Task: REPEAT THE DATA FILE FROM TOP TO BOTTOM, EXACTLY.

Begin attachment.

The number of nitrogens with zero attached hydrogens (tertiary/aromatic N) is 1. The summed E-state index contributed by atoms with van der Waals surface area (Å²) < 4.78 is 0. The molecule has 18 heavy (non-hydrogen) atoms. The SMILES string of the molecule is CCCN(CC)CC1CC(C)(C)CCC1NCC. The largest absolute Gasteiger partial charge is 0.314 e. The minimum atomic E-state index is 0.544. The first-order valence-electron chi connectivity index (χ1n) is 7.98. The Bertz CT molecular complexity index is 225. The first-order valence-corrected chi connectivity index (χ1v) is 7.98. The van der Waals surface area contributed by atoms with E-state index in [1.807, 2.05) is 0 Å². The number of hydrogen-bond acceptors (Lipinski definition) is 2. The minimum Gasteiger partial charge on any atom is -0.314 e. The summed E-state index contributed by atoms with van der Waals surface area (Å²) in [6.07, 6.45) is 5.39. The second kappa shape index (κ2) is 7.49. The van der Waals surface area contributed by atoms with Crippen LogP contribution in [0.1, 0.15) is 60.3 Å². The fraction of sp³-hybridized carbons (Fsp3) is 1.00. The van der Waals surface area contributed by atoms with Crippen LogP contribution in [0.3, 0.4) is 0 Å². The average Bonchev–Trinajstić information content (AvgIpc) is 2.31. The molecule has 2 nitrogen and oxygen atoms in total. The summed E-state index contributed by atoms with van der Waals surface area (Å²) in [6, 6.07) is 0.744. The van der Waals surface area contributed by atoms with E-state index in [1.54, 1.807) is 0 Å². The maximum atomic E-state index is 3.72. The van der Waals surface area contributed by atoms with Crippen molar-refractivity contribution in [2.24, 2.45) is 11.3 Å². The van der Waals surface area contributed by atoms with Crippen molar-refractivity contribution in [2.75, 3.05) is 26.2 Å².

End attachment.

The number of nitrogens with zero attached hydrogens (tertiary/aromatic N) is 1. The summed E-state index contributed by atoms with van der Waals surface area (Å²) < 4.78 is 0. The molecule has 18 heavy (non-hydrogen) atoms. The SMILES string of the molecule is CCCN(CC)CC1CC(C)(C)CCC1NCC. The largest absolute Gasteiger partial charge is 0.314 e. The minimum atomic E-state index is 0.544. The first-order valence-electron chi connectivity index (χ1n) is 7.98. The Bertz CT molecular complexity index is 225. The first-order valence-corrected chi connectivity index (χ1v) is 7.98. The van der Waals surface area contributed by atoms with E-state index in [1.807, 2.05) is 0 Å². The number of hydrogen-bond acceptors (Lipinski definition) is 2. The minimum Gasteiger partial charge on any atom is -0.314 e. The summed E-state index contributed by atoms with van der Waals surface area (Å²) in [6.07, 6.45) is 5.39. The second kappa shape index (κ2) is 7.49. The van der Waals surface area contributed by atoms with Crippen LogP contribution in [0.1, 0.15) is 60.3 Å². The fraction of sp³-hybridized carbons (Fsp3) is 1.00. The van der Waals surface area contributed by atoms with Crippen LogP contribution in [0.3, 0.4) is 0 Å². The average Bonchev–Trinajstić information content (AvgIpc) is 2.31. The molecule has 2 nitrogen and oxygen atoms in total. The summed E-state index contributed by atoms with van der Waals surface area (Å²) in [6, 6.07) is 0.744. The van der Waals surface area contributed by atoms with E-state index in [1.54, 1.807) is 0 Å². The maximum atomic E-state index is 3.72. The van der Waals surface area contributed by atoms with Crippen molar-refractivity contribution in [2.24, 2.45) is 11.3 Å². The van der Waals surface area contributed by atoms with Crippen molar-refractivity contribution in [2.75, 3.05) is 26.2 Å².